Technological expectations need to be sustained over the longer term, especially with many of the new genetic, stem cell, and nanotechnology innovations, which involve large research teams and significant financial investment, and call upon the participation and support of diverse publics. Therefore, the public representations of the science need to be supported through various reiterative practices, such as staged news releases, the extensive use of PR, and other means. With the strong ‘translational ethos’ that pertains to stem cell research and other contemporary areas of bioscience/technology (Maienschein, et al., 2008), scientists need to show ‘up front’ in their grant applications that their research will deliver health and social benefits. This leads them to frequently ‘hype’ the significance of their work, with the risk of promising more than can realistically be delivered, with the attendant dangers that I referred to earlier. There are numerous impediments to fulfilment of expectations - economic, political and socio-cultural. And, as the financial crisis of 2008-09 revealed with the rapid fall in biotech shares, the bubble of expectations may quickly deflate, leading shareholders to abandon the market, and leaving innovations without funding and support.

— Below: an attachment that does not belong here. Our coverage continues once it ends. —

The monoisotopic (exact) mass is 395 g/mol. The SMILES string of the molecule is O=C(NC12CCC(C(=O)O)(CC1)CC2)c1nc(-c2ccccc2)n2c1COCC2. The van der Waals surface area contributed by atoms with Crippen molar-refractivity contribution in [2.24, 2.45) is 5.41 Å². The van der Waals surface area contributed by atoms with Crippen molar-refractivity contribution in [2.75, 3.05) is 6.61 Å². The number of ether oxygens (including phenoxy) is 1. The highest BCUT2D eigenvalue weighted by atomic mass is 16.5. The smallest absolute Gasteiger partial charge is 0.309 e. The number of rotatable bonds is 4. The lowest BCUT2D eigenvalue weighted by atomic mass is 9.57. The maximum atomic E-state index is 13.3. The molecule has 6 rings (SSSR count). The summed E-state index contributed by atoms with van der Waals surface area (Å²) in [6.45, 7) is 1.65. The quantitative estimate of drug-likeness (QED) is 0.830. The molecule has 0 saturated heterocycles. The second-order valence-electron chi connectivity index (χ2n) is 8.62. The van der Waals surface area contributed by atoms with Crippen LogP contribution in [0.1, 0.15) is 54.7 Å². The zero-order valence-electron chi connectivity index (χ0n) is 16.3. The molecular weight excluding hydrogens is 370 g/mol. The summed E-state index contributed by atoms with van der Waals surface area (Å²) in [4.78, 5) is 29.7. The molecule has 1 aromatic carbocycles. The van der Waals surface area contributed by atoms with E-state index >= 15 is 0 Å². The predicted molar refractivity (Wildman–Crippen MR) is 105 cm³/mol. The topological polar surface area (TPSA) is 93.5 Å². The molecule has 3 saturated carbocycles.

In the next and penultimate section, I wish to illustrate some of the ways in which bioethics and its knowledge have been deployed to help legitimize research agendas, making reference to some major fields of biomedical innovation; namely, biobanks, stem cell research, and nanotechnologies. I will then conclude by proposing a way forward for sociology beyond bioethics, which I believe is the direction in which sociologists should be moving.